• encourage
  • evaluate
  • explain
  • facilitate
  • guide
  • inform
  • instruct
  • persuade

Technical skills

  • assemble
  • build
  • calculate
  • compute
  • design
  • devise
  • engineer
  • fabricate
  • maintain
  • operate
  • overhaul
  • program
  • repair
  • solve
  • train
  • upgrade

Business Writing Tip #198—Action Verbs to Use in Job Applications (Part 1)

Sometimes it can be tough to think of verbs to use in your CV, cover letter or in a statement addressing selection criteria for a job. To help you out, I’ve put together a list to help you describe some of the things you do at work. These words are also useful if you are writing position documentation (job descriptions, position profiles, duty statements, selection criteria and the like).CV image

In this post I’ve included verbs for communication, management and finance. I will cover some other categories in the next post.

Communication Skills

  • arbitrate
  • arrange
  • author
  • correspond
  • direct
  • draft
  • edit
  • influence
  • interpret
  • lecture
  • mediate
  • moderate
  • negotiate
  • persuade
  • publicise
  • reconcile
  • translate
  • write

Management Skills

  • administer
  • analyse
  • assign
  • chair
  • conduct
  • consolidate
  • contract
  • coordinate
  • delegate
  • develop
  • direct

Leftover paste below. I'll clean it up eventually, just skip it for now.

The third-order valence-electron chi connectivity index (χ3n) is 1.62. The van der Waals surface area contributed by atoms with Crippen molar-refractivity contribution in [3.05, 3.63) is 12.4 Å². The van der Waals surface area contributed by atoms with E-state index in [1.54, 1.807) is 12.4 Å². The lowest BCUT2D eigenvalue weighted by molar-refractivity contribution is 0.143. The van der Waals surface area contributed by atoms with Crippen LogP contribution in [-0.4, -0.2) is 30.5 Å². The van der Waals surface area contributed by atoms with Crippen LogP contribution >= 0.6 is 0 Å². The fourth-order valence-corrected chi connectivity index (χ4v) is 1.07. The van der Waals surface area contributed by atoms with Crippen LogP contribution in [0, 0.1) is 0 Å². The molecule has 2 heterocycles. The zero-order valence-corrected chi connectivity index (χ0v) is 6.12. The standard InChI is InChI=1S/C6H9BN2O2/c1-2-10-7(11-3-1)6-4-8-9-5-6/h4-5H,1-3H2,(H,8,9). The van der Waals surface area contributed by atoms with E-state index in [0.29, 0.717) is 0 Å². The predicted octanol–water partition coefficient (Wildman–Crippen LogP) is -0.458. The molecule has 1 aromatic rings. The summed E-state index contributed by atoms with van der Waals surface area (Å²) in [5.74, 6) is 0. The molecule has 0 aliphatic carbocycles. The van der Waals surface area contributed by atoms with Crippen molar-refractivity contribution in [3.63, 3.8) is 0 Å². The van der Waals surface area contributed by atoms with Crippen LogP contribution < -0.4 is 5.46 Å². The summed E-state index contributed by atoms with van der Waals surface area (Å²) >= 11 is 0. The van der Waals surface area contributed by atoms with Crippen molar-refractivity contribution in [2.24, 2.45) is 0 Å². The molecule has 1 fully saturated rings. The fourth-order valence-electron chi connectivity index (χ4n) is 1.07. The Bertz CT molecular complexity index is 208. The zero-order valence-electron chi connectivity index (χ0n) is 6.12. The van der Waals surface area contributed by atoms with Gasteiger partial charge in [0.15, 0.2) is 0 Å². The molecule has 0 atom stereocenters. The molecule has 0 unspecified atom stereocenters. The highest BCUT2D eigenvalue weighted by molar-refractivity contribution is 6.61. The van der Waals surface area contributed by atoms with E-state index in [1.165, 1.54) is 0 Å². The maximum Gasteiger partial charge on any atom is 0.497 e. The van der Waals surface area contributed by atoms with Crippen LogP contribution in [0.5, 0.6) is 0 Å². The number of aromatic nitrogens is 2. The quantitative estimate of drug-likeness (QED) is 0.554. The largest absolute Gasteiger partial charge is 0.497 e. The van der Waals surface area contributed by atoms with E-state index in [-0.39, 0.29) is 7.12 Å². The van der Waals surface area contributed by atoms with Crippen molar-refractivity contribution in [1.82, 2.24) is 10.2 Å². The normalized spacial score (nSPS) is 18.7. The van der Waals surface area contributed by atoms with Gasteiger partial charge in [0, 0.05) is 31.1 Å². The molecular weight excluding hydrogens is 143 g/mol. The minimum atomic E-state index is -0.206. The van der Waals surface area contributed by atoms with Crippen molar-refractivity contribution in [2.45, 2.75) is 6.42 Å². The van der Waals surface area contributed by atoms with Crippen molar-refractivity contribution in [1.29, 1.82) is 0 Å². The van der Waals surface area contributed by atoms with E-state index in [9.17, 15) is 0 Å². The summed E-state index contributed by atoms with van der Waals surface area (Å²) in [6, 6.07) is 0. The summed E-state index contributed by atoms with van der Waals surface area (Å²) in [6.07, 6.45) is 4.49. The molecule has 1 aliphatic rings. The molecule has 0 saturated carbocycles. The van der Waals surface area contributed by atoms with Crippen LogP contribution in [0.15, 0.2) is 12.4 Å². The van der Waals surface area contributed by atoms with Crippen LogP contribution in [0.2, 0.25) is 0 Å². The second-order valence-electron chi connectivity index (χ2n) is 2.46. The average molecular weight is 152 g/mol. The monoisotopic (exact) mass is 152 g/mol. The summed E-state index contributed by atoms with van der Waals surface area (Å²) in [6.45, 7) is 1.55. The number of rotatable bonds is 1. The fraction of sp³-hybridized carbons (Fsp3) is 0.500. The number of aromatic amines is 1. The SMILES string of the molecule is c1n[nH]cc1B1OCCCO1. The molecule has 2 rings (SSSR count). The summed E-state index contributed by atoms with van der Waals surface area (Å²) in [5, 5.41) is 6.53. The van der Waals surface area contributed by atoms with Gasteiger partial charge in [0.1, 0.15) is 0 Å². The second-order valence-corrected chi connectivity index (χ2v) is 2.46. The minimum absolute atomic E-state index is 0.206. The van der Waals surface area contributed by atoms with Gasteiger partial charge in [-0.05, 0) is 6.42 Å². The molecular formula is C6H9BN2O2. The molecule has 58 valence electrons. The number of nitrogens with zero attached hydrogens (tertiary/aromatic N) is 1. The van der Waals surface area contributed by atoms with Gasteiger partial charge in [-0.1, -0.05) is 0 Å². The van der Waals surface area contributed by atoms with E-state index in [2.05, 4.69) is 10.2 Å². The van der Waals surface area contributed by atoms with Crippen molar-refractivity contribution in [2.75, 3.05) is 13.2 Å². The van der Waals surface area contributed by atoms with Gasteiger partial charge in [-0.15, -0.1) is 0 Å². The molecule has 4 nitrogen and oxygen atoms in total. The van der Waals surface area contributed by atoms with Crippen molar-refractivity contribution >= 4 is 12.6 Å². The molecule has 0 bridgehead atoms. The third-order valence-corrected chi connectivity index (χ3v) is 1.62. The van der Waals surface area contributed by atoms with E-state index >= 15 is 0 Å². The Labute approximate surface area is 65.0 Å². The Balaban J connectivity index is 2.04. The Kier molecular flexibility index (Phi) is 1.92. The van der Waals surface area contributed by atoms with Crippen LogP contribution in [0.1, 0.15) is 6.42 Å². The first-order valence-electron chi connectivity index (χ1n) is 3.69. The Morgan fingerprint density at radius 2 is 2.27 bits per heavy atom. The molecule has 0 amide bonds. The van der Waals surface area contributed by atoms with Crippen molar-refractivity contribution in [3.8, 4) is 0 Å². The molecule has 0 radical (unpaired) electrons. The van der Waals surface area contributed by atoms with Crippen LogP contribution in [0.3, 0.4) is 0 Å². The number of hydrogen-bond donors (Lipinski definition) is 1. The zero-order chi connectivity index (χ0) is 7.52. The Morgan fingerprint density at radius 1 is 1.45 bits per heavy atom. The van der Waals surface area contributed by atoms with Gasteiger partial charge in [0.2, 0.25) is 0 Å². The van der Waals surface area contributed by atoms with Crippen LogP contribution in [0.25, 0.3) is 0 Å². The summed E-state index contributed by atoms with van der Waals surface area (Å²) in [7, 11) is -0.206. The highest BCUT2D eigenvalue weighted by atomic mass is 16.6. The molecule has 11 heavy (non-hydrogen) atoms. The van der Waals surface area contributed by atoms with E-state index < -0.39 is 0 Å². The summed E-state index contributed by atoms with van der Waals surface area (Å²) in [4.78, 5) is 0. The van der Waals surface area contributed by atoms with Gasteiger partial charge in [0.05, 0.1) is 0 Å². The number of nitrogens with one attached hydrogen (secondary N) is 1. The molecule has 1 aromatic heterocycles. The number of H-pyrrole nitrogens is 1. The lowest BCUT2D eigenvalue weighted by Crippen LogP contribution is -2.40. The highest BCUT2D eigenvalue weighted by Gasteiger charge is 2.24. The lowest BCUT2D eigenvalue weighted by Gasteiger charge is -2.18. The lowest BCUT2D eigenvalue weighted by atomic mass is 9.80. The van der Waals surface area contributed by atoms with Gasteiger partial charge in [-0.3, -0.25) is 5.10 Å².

• evaluate
  • execute
  • improve
  • increase
  • organise
  • oversee
  • plan
  • prioritise
  • produce
  • recommend
  • review
  • schedule
  • strengthen
  • supervise

Financial Skills

  • administer
  • allocate
  • analyse
  • appraise
  • audit
  • balance
  • budget
  • calculate
  • compute
  • develop
  • forecast
  • manage
  • plan
  • project
  • research





Business Writing Tip #193 – Pivot Words

A good writer will give their reader signs to follow; markers to help the reader follow the path through the writing, connecting the ideas. Many of these words are prepositions and conjunctions.Signpost words

I have taken the following information, including the excellent explanations, from the Dartmouth College website.

1.     Additive wordsAlso
These say, "Here's more of the same coming up. It's just as important as what we have already said."Further
in addition
2.     Equivalent wordsas well as
They say, "It does what I have just said, but it does this too."at the same time
equally important
3.     Amplification wordsfor example (e.g.)
The author is saying, "I want to be sure that you understand my idea; so here's a specific instance."specifically
for instance
such as
4.     Alternative wordseither/or
These point out, "Sometimes there is a choice; other times there isn't."other than
5.     Repetitive wordsagain
They say, "I said it once, but I'm going to say it again in case you missed it the first time."in other words
to repeat
that is (i.e.)
6.     Contrast and change wordsBut
"So far I've given you only one side of the story; now let's take a look at the other side."on the contrary
on the other hand
instead of
rather than
even though
in spite of
7.     Cause and effect wordsaccordingly
"All this has happened; now I'll tell you why."since
for this reason
8.     Qualifying wordsIf
These say, "Here is what we can expect. These are the conditions we are working under."Although
9.     Concession wordsAccepting the data
They say, "Okay! We agree on this much."Granted that
Of course
10. Emphasising words Above all
They say, "Wake up and take notice!"More important